Romantic (and Real?) Gestures

As an editor, it’s my job to have a keen and critical eye when reading manuscripts. As such, I often home in on repeated words, awkward sentence structure, POV shift… all the little things that can turn an “okay” story into an amazing, can’t-put-down story, and vice versa. However, when all the submissions and acquisitions are put away and it’s time for some R&R (relaxation and reading), it seems my editor’s hat is still on, and I can’t help but notice certain niggling details even while reading my “just for fun” books.

Of course, grammar and misspellings are the first things I usually spot, but I’ve also started to find myself fixating on character gestures and wondering just how realistic they are. Don’t get me wrong — I realize that when it comes to fiction, there are some things in particular that are acceptable in books that wouldn’t necessarily fly in the real world (i.e., use of the words “thus”, “hence” and “unaware”). But when it comes to quirks and gestures, I wonder if these things really happen, or if it’s a “fiction only” action.

For example, snorting. I see this all the time; a hero and/or heroine snorts in disbelief at something, or in sarcastic reply to another character. Now, my personal sarcasm level is pretty high up there and yet I don’t think I’ve ever snorted. An abrupt “HA!”, yes. An out-loud huff? Sure. But never a snort. Am I the only one?

Another one that gets me is when characters (mostly men) growl — be it during a bedroom scene, or in the midst of a building rage. I can’t help but read this gesture literally and think of a snarling dog when it feels threatened. Furthermore, I become especially irked when growled is used as a dialogue tag. Authors, take note: “You’re gonna be sorry after I get through with you,” he growled is NOT correct. Unless your characters moonlight as ventriloquists, they cannot growl an entire sentence!

The last one I see a lot is the all-too familiar jaw drop. No matter how surprised or shocked I’ve been, never once has my jaw dropped, which leads me to believe that this gesture is strictly fiction-only. However, I’ll be the first to admit that it comes down to personal preference and that I cringe a little every time I come across this phrase. Blame it on countless hours of Looney Tunes cartoons as a kid, but whenever a character’s jaw drops, I can’t help but think of a cartoon wolf whose eyes bug out and mouth hits the ground when he lays eyes on a sexy she-wolf. Again, is it just me?

I’m sure there are more gestures and instances where characters do things that I wouldn’t deign to do in real life, and for the most part, I’m okay with that. As they say, “The best stories contain just enough fact to make it interesting and the right amount of fiction to make it plausible.”

ROAMING QUESTION: What about you? Do you actually do any of the things I’ve listed above? Are there any gestures you’ve come across in books that are “fiction-only”? If so, what are they?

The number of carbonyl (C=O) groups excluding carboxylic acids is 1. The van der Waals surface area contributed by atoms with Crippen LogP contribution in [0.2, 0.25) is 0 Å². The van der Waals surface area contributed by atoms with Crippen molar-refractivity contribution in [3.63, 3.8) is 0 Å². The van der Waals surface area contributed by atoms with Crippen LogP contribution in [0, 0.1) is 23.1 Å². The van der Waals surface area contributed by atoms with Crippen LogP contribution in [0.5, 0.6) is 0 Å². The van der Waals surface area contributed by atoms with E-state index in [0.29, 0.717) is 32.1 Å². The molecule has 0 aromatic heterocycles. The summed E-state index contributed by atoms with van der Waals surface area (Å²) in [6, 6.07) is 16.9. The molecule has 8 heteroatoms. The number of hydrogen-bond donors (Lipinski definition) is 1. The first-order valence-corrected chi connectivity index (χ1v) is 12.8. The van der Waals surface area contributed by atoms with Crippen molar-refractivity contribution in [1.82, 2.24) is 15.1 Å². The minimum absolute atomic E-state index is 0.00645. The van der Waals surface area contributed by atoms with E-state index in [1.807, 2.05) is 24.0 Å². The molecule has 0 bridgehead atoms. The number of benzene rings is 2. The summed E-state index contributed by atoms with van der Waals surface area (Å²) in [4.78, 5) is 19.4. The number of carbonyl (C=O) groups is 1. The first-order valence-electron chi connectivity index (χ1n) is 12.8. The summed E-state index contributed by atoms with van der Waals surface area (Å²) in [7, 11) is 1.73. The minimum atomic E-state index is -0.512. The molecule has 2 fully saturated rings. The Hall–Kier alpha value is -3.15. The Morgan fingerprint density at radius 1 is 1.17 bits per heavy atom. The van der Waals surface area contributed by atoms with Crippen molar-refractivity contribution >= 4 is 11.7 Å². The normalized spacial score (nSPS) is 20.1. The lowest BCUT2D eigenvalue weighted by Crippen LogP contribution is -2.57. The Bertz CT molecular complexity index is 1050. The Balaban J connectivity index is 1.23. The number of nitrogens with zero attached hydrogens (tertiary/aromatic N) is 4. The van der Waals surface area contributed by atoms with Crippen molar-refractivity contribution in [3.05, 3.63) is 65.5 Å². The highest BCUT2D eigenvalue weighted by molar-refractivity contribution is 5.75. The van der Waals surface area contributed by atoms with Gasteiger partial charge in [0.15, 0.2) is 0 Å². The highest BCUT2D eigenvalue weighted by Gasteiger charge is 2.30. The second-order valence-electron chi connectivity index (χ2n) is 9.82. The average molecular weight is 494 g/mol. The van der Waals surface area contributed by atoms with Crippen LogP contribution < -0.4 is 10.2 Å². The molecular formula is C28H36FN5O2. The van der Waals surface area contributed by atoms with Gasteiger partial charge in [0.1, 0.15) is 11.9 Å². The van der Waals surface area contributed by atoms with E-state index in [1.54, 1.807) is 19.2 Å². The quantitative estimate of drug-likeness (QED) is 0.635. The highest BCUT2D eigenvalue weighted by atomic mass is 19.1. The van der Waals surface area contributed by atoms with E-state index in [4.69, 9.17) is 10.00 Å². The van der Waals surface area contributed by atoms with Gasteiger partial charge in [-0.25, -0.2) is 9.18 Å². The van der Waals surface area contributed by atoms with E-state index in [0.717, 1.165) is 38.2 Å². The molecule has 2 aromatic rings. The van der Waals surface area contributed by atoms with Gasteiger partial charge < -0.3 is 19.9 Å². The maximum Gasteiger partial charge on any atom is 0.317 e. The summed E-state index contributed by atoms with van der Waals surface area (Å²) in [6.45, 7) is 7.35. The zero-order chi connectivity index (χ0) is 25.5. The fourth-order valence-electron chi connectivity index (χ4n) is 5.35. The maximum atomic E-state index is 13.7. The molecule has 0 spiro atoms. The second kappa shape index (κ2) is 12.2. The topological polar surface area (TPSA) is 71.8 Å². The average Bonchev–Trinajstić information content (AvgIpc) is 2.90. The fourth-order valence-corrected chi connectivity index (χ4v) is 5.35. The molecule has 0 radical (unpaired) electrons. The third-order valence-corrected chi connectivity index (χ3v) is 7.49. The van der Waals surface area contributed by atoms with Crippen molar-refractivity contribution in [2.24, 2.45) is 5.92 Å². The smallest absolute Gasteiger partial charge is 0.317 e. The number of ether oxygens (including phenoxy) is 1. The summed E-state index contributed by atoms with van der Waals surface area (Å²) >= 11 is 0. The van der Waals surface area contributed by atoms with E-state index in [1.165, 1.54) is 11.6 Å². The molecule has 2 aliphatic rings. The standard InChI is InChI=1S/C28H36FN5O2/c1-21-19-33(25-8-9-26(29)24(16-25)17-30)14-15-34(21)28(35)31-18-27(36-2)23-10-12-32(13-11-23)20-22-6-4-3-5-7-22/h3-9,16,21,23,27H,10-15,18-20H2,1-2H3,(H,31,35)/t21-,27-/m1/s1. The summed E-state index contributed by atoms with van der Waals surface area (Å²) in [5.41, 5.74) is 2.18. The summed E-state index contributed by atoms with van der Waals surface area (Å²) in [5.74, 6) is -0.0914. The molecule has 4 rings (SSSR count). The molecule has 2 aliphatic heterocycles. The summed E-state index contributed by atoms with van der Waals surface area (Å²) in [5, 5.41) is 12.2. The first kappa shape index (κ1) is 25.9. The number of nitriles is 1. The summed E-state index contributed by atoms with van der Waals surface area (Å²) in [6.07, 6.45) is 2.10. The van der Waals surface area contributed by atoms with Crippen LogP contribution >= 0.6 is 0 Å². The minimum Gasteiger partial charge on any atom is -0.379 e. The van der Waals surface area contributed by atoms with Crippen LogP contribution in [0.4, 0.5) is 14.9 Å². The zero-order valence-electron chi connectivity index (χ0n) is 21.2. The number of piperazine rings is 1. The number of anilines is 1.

What’s Your POV Preference?

I’m currently reading a book that’s told from the point of view of the heroine. This is the third book in a row that’s written in first-person and it got me wondering if it’s a just coincidence, or if there are, in fact, more books being published that feature a first-person POV. I will admit that yesterday I tweeted that I prefer stories told in third-person, which is the standard for most fiction nowadays, but there are many books that I’ve read — and enjoyed — that are written from the main character’s viewpoint. First example that comes to mind is Janet Evanovich’s Stephanie Plum series (one of my favorite series). Like those books, there are some stories that just have to be told in first-person (Plum is a riot, and reminiscent of that clumsy, crazy friend we all have), and are delivered effectively that way. However, there are also stories where I find the main character’s personality too grating or unlikeable and I just can’t get on board with hearing them tell the story. In those instances,  I believe the narrative would have been much better off in third-person.

But, if you’re an avid reader like me, you also know that first- and third-person are not the only narrative options out there. There’s also second-person POV, alternating POV, not to mention third-person omniscient and third-person subjective… The list goes on and on. I’m not saying that stories told in third-person are better than those that feature first-person POV; there are pros and cons for both options. For instance, first-person allows you to really connect with the main character and experience their emotions right along with him/her, while third-person gives you insight into the motives and actions of all characters.

Now, before I get too third grade grammar teacher, I’ll turn the spotlight on you, dear reader — those who are still with me, that is. Today’s ROAMING QUESTION is brought to you in poll form. Aren’t you lucky!

*cartoon source